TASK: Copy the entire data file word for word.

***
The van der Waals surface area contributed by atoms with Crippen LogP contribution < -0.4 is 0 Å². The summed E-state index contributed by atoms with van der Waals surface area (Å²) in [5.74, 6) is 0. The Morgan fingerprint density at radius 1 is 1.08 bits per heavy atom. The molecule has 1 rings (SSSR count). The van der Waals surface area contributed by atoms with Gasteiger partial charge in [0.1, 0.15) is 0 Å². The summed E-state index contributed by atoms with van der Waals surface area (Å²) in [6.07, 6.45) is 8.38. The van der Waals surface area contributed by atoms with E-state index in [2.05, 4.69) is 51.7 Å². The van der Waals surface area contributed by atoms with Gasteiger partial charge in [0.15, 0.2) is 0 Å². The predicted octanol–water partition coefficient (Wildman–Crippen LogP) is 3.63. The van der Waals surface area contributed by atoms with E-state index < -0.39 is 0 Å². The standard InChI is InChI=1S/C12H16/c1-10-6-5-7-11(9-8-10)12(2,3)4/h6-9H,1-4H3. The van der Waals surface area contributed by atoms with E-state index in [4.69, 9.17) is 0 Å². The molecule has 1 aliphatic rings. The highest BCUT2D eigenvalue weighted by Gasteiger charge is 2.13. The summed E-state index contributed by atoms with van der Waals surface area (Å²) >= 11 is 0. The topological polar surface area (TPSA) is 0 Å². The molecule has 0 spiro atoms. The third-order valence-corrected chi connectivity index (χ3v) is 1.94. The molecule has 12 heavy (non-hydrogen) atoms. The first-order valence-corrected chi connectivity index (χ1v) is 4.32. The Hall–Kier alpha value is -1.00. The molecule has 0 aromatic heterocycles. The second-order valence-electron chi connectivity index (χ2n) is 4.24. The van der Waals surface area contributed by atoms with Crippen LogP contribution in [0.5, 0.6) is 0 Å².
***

The van der Waals surface area contributed by atoms with Crippen LogP contribution < -0.4 is 0 Å². The summed E-state index contributed by atoms with van der Waals surface area (Å²) in [5.74, 6) is 0. The Morgan fingerprint density at radius 1 is 1.08 bits per heavy atom. The molecule has 1 rings (SSSR count). The van der Waals surface area contributed by atoms with Gasteiger partial charge in [0.1, 0.15) is 0 Å². The summed E-state index contributed by atoms with van der Waals surface area (Å²) in [6.07, 6.45) is 8.38. The van der Waals surface area contributed by atoms with E-state index in [2.05, 4.69) is 51.7 Å². The van der Waals surface area contributed by atoms with Gasteiger partial charge in [0.15, 0.2) is 0 Å². The predicted octanol–water partition coefficient (Wildman–Crippen LogP) is 3.63. The van der Waals surface area contributed by atoms with E-state index < -0.39 is 0 Å². The standard InChI is InChI=1S/C12H16/c1-10-6-5-7-11(9-8-10)12(2,3)4/h6-9H,1-4H3. The van der Waals surface area contributed by atoms with E-state index in [4.69, 9.17) is 0 Å². The molecule has 1 aliphatic rings. The highest BCUT2D eigenvalue weighted by Gasteiger charge is 2.13. The summed E-state index contributed by atoms with van der Waals surface area (Å²) >= 11 is 0. The topological polar surface area (TPSA) is 0 Å². The molecule has 0 spiro atoms. The third-order valence-corrected chi connectivity index (χ3v) is 1.94. The molecule has 12 heavy (non-hydrogen) atoms. The first-order valence-corrected chi connectivity index (χ1v) is 4.32. The Hall–Kier alpha value is -1.00. The molecule has 0 aromatic heterocycles. The second-order valence-electron chi connectivity index (χ2n) is 4.24. The van der Waals surface area contributed by atoms with Crippen LogP contribution in [0.5, 0.6) is 0 Å².